Leave for Change
By Miranda Massie on July 3, 2014
I have been in my role as health promotions coordinator at UBC for just under 16 months, and in this time, I have had the pleasure to meet and learn from some wonderful people from all across both campuses. My most profound realization to date has been a deeper understanding of just how interconnected personal health is with other aspects of our lives. Our overall state of wellbeing plays a key role in how we face each day and can affect, and be affected by everything from our physical environment, work, sleep habits to family demands and social connections.
With UBC being one of the provinces largest employers, I spend a great deal of time focuses on health in the workplace.. I strive to encourage and support individuals to be conscious of the effects that the working environment can have on health and to welcome the benefits that good health can have on productivity and self-esteem.
Canadians spend an average of 36.6 hours at work per week. This equates roughly to between 40% and 45% of our available weekday waking hours. With so much of our collective time being spent in the workplace, we have a responsibility to ourselves and those around us to find ways to stay well.
Maintaining our health within a working environment can look different for each individual. Taking regular breaks or going outside for a walk might appeal to some. Bringing the outside in might work for others: Studies show that having pictures and photographs of nature in an office environment leads to reduced stress levels and more positive emotional states. It is also important to remember that a work environment does not just include our physical space but it also includes the work that we do and how we interact within that space.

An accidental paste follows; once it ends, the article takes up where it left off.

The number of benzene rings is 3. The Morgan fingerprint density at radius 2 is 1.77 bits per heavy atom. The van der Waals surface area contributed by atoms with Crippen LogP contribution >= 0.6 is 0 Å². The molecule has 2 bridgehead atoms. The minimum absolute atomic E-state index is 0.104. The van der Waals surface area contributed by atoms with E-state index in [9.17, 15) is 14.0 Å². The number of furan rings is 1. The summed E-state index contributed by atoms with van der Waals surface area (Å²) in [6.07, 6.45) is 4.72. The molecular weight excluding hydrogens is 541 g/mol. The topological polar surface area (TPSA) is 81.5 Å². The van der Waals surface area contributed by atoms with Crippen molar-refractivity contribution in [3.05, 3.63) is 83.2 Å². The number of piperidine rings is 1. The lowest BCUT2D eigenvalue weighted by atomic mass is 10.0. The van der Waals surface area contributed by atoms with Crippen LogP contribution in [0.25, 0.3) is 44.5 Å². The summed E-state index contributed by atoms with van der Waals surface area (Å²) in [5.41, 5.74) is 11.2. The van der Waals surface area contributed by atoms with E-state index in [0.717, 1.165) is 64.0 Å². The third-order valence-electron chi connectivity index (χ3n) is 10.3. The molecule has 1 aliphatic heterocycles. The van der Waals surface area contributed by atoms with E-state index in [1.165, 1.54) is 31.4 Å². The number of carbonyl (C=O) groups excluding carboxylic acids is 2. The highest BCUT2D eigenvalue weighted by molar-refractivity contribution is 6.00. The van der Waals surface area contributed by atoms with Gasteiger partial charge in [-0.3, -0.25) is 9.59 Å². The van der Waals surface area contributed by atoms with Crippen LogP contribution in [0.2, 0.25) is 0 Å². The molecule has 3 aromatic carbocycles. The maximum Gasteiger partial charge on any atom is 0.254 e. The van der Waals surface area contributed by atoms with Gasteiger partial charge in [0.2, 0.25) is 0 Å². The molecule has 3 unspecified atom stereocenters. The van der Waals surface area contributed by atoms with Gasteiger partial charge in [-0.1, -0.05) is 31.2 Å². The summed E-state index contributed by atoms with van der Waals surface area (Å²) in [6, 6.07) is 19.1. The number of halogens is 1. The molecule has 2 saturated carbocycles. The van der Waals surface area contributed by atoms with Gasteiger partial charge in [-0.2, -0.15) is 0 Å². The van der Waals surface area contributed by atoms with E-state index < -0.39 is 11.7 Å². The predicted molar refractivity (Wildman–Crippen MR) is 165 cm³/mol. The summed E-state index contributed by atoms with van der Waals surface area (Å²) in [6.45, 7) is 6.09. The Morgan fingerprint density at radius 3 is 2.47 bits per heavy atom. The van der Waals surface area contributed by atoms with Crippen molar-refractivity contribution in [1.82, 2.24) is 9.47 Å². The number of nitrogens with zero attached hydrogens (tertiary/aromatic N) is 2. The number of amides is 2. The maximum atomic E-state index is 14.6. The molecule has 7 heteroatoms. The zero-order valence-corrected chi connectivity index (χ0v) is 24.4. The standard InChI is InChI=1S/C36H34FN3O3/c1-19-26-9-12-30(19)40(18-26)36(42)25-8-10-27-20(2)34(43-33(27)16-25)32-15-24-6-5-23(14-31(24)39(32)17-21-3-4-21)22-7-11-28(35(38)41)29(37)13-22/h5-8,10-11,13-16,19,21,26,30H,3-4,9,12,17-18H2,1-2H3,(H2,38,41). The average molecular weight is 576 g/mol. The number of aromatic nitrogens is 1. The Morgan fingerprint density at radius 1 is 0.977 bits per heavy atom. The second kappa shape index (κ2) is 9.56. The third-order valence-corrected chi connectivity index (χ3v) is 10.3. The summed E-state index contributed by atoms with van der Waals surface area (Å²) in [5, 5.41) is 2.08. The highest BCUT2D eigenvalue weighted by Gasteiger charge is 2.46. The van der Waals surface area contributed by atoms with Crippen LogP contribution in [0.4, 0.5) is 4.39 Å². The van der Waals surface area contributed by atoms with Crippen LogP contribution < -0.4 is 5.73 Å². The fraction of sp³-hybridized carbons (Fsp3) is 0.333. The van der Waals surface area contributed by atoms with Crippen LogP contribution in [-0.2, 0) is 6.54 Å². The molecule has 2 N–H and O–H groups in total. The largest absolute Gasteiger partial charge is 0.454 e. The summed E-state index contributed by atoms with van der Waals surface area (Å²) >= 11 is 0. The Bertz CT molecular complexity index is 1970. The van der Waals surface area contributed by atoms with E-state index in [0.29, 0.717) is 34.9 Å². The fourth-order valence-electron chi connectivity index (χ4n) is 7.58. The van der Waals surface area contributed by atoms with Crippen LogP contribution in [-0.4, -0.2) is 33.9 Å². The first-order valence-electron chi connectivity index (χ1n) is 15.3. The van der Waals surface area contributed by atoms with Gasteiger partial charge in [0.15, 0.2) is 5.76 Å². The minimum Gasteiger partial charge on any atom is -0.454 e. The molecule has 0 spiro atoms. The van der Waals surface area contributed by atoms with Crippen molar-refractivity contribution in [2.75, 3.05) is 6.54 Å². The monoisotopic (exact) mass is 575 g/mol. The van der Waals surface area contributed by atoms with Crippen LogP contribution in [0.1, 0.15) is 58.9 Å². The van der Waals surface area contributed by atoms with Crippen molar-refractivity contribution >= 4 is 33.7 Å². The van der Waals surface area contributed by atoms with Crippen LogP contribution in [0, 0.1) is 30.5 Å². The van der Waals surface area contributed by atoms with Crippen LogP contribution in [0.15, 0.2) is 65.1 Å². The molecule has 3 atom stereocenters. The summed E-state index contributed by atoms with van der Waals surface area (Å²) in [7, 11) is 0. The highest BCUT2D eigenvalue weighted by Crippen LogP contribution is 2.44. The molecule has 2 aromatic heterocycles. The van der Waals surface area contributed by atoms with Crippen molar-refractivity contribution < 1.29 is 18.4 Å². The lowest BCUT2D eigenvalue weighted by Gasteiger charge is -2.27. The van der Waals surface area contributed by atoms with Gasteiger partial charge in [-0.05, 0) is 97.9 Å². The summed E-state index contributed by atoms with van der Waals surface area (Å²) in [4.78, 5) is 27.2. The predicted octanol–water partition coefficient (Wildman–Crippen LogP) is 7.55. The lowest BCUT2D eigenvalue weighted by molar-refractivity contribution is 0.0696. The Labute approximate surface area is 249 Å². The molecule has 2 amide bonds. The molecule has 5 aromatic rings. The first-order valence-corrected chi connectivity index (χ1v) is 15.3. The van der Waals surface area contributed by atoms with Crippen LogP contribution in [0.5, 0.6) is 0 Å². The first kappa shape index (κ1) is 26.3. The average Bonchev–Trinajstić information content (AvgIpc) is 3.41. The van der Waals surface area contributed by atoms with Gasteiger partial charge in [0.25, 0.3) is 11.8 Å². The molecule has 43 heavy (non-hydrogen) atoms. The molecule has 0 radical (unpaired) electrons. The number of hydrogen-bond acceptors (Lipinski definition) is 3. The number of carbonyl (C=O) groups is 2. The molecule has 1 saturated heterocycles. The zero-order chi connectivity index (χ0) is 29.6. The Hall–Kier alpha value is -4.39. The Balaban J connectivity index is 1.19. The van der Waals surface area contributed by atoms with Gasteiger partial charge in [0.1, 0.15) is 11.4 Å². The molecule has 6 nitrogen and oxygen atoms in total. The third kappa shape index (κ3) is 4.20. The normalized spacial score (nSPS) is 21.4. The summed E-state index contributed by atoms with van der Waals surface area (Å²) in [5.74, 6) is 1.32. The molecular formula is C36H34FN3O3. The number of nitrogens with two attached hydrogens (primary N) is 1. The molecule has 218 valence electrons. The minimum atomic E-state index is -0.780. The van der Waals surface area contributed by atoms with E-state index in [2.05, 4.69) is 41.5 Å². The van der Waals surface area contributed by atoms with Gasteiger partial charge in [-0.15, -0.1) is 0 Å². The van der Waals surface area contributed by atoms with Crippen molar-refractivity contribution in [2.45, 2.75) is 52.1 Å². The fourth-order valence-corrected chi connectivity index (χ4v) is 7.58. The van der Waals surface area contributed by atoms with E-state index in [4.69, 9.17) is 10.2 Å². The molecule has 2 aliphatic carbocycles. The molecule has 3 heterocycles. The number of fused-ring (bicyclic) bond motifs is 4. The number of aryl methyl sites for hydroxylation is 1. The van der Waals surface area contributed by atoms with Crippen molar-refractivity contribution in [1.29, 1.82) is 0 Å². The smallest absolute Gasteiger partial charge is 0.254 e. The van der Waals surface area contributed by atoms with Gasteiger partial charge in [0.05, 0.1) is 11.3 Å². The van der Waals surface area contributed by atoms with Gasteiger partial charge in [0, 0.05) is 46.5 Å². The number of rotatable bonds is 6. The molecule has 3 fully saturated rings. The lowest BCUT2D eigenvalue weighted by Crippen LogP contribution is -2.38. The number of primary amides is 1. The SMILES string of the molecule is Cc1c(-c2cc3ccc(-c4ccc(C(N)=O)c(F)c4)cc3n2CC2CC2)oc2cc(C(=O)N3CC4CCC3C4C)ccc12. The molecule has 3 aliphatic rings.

Another great way to maintain a healthy work environment is to actively participate in career navigation. We all have the ability to thrive when we feel we are contributing and having our ideas heard. Being aware of career building opportunities and having the ability to pursue new challenges can lead to an increased sense of control over our work life. Though we may not always have the ability to dictate what our day will look like, we can be working towards our wellbeing by exploring new and exciting opportunities within our work environment. UBC offers several ways in which to do so.
In response to feedback received in the Workplace Experiences Survey in 2011, UBC has created a Career Navigation consultancy service aimed at supporting staff in discovering and designing opportunities for growth.
Have you heard of Leave for Change? Volunteer your professional skills to help others!
You can also explore leadership while giving back to the community through the UBC Community Leadership Program.
This summer, I invite you to reflect on your working environment and to try one new thing to make yourself or your work environment healthier.
For more information on UBC’s Career Navigation services, attend a FREE workshop on July 24, 2014.
All my best,
Heerwagen, J. (2000). Green buildings, organizational success and occupant productivity. Building Research & Information, 28(5/6), 353-367.
Robertson, P. (2013). Career guidance and public mental health. International Journal for Educational and Vocational Guidance, 13:2, pp 151-164.
Schein, E. (1996) Career anchors Revisited: Implications for career Development in the 21st century. The Academy of Management Executive 10:4, pp. 80-88.